#1. Physical Attributes of Kelpie X Labrador
The Kelpie cross Lab is a friendly mixed breed dog with great energy levels and good health conditions. The doggy has a lifespan of 12 to 15 years (Lab has a life span of 10 to 12 years, and the Kelpie can live around 10 to 15 years). The mixed-breed dog weighs about 15 to 32 kg (the Lab parent weighs about 25 to 36 kg while the Kelpie parent dog weighs less than 20 kg. The pup sure leans closer to the Lab in its weight). The Kelpie X Lab is 45 to 58 cm tall at the shoulders (both parent breeds are tall, though the Lab is taller than Kelpie and the mixed breed).
|Attributes||Labrador Retriever||Australian Kelpie||Kelpie X Labrador|
|Life span||10 to 12 years||10 to 15 years||12 to 15 years|
|Weight||25 to 36 kg||10.8 kg to 20.8 kg||15 to 32 kg|
|Height||54 to 62 cm||38 to 50 cm||45 to 58 cm|
#2. Personality and Temperament
Since the Kelpie X Lab is not a common breed, it is a little difficult to generalize the personality and temperament of these dogs. We’ll have to go with what we have observed and remember that the traits might change a little based on which parent’s genes are more dominant in the pup.
For example, if the mixed-breed pup has more of the Lab Retriever’s traits, it’s going to be relaxed, comfortable, and a little laid-back. The pup wouldn’t mind not being a leader or taking up herding responsibility. The doggy will love to cuddle with the human owners and spend time with them.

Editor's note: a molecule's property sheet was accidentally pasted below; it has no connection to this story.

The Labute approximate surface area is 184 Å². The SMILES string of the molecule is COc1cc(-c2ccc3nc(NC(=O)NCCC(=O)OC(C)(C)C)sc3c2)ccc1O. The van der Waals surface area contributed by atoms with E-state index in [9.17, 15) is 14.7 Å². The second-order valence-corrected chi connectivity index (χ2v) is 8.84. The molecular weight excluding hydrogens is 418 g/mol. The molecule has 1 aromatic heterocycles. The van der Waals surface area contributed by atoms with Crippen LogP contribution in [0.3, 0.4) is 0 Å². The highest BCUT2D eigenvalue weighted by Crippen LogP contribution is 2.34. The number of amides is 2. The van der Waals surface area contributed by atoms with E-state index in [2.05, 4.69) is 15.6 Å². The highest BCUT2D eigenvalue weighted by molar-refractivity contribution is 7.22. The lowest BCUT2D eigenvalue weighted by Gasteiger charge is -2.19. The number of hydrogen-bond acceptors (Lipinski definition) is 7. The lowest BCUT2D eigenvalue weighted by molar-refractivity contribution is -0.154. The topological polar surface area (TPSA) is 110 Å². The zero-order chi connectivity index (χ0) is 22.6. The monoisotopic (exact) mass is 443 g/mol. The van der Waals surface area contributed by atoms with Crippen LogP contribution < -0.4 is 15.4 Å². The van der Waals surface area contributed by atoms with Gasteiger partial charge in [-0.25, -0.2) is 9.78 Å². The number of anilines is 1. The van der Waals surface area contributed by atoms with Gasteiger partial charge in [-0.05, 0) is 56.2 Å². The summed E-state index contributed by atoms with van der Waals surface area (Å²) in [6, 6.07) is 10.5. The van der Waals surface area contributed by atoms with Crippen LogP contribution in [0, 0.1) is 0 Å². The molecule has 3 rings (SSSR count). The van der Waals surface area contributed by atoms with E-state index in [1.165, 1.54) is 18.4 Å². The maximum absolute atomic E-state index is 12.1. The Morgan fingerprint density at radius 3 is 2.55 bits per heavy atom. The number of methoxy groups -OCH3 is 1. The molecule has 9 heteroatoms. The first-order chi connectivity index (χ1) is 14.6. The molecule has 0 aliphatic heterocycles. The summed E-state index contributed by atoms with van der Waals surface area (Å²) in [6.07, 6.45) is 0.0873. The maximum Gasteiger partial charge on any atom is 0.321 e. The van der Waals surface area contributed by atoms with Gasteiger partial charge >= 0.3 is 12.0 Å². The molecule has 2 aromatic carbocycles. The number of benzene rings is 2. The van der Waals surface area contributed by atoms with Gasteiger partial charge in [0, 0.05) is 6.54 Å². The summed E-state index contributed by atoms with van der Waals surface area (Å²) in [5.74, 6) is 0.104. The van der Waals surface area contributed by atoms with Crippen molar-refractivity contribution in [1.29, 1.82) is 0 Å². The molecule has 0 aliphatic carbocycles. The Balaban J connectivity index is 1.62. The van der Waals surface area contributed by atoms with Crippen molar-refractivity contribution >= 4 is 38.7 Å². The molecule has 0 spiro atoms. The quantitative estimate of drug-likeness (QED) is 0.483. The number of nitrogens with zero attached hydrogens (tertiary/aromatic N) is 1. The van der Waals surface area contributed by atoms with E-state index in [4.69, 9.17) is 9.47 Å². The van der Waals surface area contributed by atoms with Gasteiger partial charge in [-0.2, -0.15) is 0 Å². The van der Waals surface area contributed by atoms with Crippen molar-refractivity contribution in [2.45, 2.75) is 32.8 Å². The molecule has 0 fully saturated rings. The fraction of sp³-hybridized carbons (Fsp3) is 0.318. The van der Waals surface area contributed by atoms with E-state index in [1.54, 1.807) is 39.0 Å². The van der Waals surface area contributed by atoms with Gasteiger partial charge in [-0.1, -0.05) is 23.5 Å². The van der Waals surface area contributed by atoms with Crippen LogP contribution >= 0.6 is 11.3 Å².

However, you have a natural instinctive dog if you have the Kelpie X Lab, which can make its own decisions and herd a group. The Kelpie is friendly enough but doesn’t prefer crowds. Though it is affectionate, it likes to have space and be independent. Moreover, the doggy will demand a lot of exercise and activity to spend the pent-up energy.
Another difference in traits we might observe is the amount of barking. While Labs are not the barking type (unless necessary, which makes them a really bad watchdog), the Kelpie is prone to barking and mouthing due to its herding instincts. Moreover, the mixed breed pup might be hyperactive and a little too curious to wander about.
Either way, training is essential when you bring a Kelpie X Labrador pup. Don’t take your pup outside for socializing unless you’ve trained it and have a better understanding of the triggers. Even then, stay alert when introducing the pup to other dogs or little kids. Look for physical signs of unease, passive aggression, or anxiousness.
#3. With Family, Kids, and Other Pets
There’s no doubt that the Kelpie X Lab is a family dog. You can leave it with your family and kids without worrying, but only after training. Every dog needs training and time to get used to the surroundings and learn how to navigate through them. Be patient with your pup. Show your love and compassion when training instead of relying on aggression or negative reinforcements.
The mixed-breed pup might act on the herding instincts if it sees smaller dogs running around, even if it has more traits of a Lab Retriever. Both parent breeds are not comfortable with dogs larger than them. They don’t react positively to dominating nature. The Kelpie is likely to be aggressive, while the Lab might turn anxious.